Writing in Ayurveda and Integrative Medicine, researchers from India investigated existing literature and studies on the beneficial skin effects of herbals when used against UV radiation-induced skin disorders.
Findings showed several herbal ingredients had long been used to treat skin ailments, including aloe vera, papaya, turmeric, and sandalwood, and many had been internationally studied specifically for novel therapeutic potential around the prevention and treatment of UV-induced skin disorders. The review published a list of 100 herbal ingredients with in vivo and in vitro studies proving protection in some way against UV-induced skin disorders, including Korean mint, jackfruit, sweet chestnut, grapefruit, strawberry, Arabian coffee, soybean, liquorice, lemon balm, rosemary and fragrance rosewood.
“The listed herbal products in this paper have shown skin beneficial effects against UVR-induced skin disorders in various experimental models which recapitulate the same in humans. It is requisite for the development of such herbal skin care products possessing strong therapeutic potential for the treatment of UVB-induced skin disorders and a better quality of life,” the researchers wrote in the review.
Importantly, the promise offered by these herbal ingredients aligned well with consumer sentiment today, they said.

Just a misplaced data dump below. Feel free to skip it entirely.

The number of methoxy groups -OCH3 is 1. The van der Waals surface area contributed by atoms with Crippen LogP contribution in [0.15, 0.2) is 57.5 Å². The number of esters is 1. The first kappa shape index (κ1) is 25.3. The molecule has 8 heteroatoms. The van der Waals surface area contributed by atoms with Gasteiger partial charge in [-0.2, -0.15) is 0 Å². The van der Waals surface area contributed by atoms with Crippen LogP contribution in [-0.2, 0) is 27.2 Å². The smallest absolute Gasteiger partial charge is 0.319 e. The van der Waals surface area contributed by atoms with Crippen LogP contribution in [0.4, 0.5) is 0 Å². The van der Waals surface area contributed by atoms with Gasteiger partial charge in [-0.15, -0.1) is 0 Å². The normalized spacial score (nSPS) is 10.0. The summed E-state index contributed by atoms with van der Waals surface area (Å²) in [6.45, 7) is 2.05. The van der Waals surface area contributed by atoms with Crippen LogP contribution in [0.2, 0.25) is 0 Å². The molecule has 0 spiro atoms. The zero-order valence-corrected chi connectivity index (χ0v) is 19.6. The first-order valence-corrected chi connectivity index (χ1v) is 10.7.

‘Increased demand for herbal skin care products’
“The increase in consciousness about the carcinogenic and photoaging effects of UVR and socio-economic improvement of the society has resulted in the increased demand for herbal skin care products, especially sunscreen products,” the researchers wrote.
And research on herbal products, long used to traditionally treat skin ailments, they said, was “steadily increasing to overcome the occurrence of harmful effects associated with sunscreen products using inorganic filters”.
Despite this, application of herbals in the sunscreen category remained limited, the researchers said, and so there was a need to develop new herbal formulations that were “safe and efficient” to take decades worth of research further forward.
“…Future long-term studies and new approaches are required in this area.”
There were only “scanty reports” thus far on the beneficial effects of herbal products on skin photodamage, photoaging and photo-carcinogenesis, for example.
‘Tremendous need’ to study herbals for skin benefits
However, the researchers said these review findings should help industry understand the “tremendous need” to study herbals for skin benefits.
“There is a need for the development of herbal formulation based on scientifically validated herbal products for therapeutic as well as beautification purposes,” the researchers wrote.
Source: Ayurveda and Integrative Medicine
Published online ahead of print, doi: 10.1016/j.jaim.2021.07.016
Title: “Herbal products as skin care therapeutic agents against ultraviolet radiation-induced skin disorders”
Authors: RR. Sharma, A. Deep, and ST. Abdullah